Orthopedic Shoes: A Lesson in Defining Your Avatar

Fri, Feb 16, 2024

At 18 years old, I drove my ’86 Prelude to Los Angeles to be an actor (spoiler alert: I failed).

Even so, the year I spent there taught me some of the most important lessons of my life.

Here’s one about a streetside masseuse who would have made a brilliant digital marketer.

I worked at the movie theater inside Universal Studios (as close to being in the movies as I’d ever get while in LA). Universal is a massive tourist trap that’s a strange cross between an amusement park and a bazaar. Vendors, street performers, and peddlers abound.

I’d take my lunch breaks right next to where a group of massage therapists would set up with their portable massage chairs. There were three to five of them on any given day, and they’d spend most of their time attempting to lure tired tourists off their feet and into the chairs.


Being there daily, I noticed a pattern: One of the therapists was always busy.

I think I only saw her with an empty chair for a few minutes unless she intentionally took a break. I bet she did as much work as the other therapists combined.

As luck would have it, she and I struck up an unlikely friendship. She was a slightly older Asian woman whose English I had to puzzle out. Still, we ended up chatting at regular intervals, and sometimes, if she didn’t have someone in her chair, she’d take a break as I sat down for lunch.

She liked me as much as I liked her. We talked about absolute randomness and covered fantastic ground despite the mild language barrier.


One day, without realizing I was potentially crossing a line, I asked her why she was always so much busier than the other therapists.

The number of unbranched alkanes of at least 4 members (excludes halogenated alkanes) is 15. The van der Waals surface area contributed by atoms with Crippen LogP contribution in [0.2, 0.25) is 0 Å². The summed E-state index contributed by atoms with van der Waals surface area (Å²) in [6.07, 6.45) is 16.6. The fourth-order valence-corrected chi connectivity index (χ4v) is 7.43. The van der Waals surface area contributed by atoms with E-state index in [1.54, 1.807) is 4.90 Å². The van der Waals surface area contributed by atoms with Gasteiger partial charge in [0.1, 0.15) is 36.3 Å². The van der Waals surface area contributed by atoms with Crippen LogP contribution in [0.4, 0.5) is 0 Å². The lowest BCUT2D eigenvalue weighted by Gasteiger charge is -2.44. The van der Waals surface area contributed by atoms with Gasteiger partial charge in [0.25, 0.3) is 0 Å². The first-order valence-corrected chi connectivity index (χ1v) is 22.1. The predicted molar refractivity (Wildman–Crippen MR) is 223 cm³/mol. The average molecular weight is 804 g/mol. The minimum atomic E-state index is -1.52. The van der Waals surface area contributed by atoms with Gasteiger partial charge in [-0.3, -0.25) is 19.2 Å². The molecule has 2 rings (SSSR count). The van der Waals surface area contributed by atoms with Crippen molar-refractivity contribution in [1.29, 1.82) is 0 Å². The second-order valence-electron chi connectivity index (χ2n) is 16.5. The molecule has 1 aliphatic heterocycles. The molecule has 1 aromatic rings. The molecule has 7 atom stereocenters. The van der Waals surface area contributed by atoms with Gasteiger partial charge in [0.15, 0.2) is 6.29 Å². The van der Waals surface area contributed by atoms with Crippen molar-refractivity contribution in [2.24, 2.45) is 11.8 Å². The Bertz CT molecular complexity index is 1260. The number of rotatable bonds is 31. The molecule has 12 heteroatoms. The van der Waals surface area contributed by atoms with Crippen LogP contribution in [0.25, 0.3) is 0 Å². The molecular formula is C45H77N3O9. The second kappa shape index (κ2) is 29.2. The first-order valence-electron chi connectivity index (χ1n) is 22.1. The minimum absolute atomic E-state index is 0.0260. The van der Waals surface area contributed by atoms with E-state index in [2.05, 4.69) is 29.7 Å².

She went a little stiff and then peeked around her shoulder to ensure no one was listening; this was obviously something the other therapists also wondered about.

When she returned to the conversation, I could see her size me up, deciding whether or not she could trust me.

Once I was adequately sworn to secrecy, she directed my attention to the swarms of tourists passing by. I sat there as she patiently scanned the crowd. A minute or two later, she suddenly lit up, leaned in, and whispered “shoes” while covertly pointing at a man in the crowd.

They were orthopedic shoes. A close friend of my mother’s had to wear the same shoes due to back problems, so I’d been loosely acquainted with them. Otherwise, I wouldn’t have noticed anything at all. As the crowds continued to pass, she pointed out a few more.

I started to laugh. It was brilliant! She beamed with pride at her strategy, happy that she could finally share her secret with someone. I asked her how she figured it out, and she casually motioned to her feet. She was wearing the same orthopedic shoes!

The other therapists were wasting their time talking to any tourist who would make eye contact. They’d wade into the crowd, try to strike up a conversation, and spend precious time attempting to persuade people at absolute random into their chairs. What marketers call “spray and pray.”


My friend was focused. She had defined her avatar and knew how to spot them.

(Remember: This was almost 20 years ago when orthopedic shoes were a lot more obvious.)

And, even with her less-than-perfect English, she knew exactly what to say, given her own experience. Brilliant.

While the lesson here is obvious, it is easy to neglect.

The problem is crowds are tempting! They look like opportunities when they’re a distraction.

Don’t try to talk to the crowd; your message will get lost.


Talk to the person in the crowd that you know needs what you got.

The question becomes, what’s your avatar’s orthopedic shoe?

Think about it and let me know in the comments! Or, if it’s too good, keep it to yourself.